Employee ‘made to feel’ unentitled to pay

An Alexandra painting business must pay a former employee more than $15,000 after failing to pay all his wages.

Lance Morrell worked for Elite Coatings from March 1 until April 9 last year before taking a personal grievance case to the Employment Relations Authority.

In its decision, released last month, the authority upheld Mr Morrell’s claims he was unjustifiably disadvantaged in the job and constructively dismissed by the company’s sole director, Benson Jeffery.

Authority member Helen Doyle said Mr Morrell was serving a home detention sentence in February last year when he and Mr Jeffery discussed the idea of him working for the business.

He started work on March 1, with Mr Jeffery picking him up from his home and dropping him off each day.

The pair did not make an employment agreement or contracting agreement.

Mr Jeffery did not take part in the authority’s investigation or attend meetings arranged to address the issue, but Department of Corrections documents showed it was ‘‘more likely than not’’ both parties had an intention to enter an employment agreement, Ms Doyle said.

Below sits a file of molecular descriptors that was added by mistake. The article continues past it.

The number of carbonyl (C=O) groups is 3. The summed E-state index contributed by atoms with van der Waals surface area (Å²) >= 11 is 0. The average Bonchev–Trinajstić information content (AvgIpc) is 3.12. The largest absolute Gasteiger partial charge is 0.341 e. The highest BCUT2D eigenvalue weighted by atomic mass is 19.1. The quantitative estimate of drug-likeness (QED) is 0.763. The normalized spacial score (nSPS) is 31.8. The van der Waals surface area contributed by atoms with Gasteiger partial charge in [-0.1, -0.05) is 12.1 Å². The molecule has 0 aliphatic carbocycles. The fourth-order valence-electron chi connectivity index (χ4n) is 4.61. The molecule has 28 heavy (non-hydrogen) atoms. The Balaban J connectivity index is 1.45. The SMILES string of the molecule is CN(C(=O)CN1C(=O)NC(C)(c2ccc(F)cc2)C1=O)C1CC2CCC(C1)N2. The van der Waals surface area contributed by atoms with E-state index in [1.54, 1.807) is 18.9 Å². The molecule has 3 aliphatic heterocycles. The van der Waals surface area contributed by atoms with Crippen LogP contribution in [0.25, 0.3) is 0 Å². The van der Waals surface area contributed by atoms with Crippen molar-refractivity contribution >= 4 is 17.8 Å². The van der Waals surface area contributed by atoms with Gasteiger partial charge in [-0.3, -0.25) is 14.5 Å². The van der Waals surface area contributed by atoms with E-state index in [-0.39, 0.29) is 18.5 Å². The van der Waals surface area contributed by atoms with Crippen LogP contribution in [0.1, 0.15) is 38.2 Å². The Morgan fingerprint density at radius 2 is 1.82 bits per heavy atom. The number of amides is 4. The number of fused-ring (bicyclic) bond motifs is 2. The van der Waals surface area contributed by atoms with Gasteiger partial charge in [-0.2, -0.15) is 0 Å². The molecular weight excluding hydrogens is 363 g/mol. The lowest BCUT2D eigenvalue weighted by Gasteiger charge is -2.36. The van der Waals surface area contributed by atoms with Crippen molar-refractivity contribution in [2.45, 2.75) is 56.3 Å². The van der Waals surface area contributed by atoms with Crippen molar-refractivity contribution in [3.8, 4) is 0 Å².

Mr Morrell received two cash payments of $600 and $1000, but on April 9 and 10, after working for a total of 23 days, his relationship with Mr Jeffery rapidly broke down when he asked for another payment for hours worked.

A series of messages between the pair showed he was ‘‘concerned and angry’’ at not being fully paid, while Mr Jeffery raised issues he felt were designed to ‘‘obfuscate the issue of payment’’, such as saying he had to pay others first and disputing the number of hours worked.

Mr Morrell did not return to work.

The failure by Elite Coatings to pay Mr Morrell’s wages in full was unjustified, and it was ‘‘reasonably foreseeable’’ he would not be prepared to continue working, Ms Doyle said.

She ordered the company to pay him $8000 compensation for the harm he had experienced.

‘‘Employment with Elite Coatings had been a helpful way for him to reintegrate back into the community.

‘‘However, he [Mr Morrell] said he was made to feel he was not entitled to be paid, and that asking for his money was the wrong thing to do.’’

The issue affected his financial situation and relationship, and his mental health suffered from the isolation he felt after he stopped working.

Ms Doyle also ordered payment of $5712 for lost wages, $1178 for unpaid wages and $267.60 for holiday pay owed.

Her decision on costs was reserved.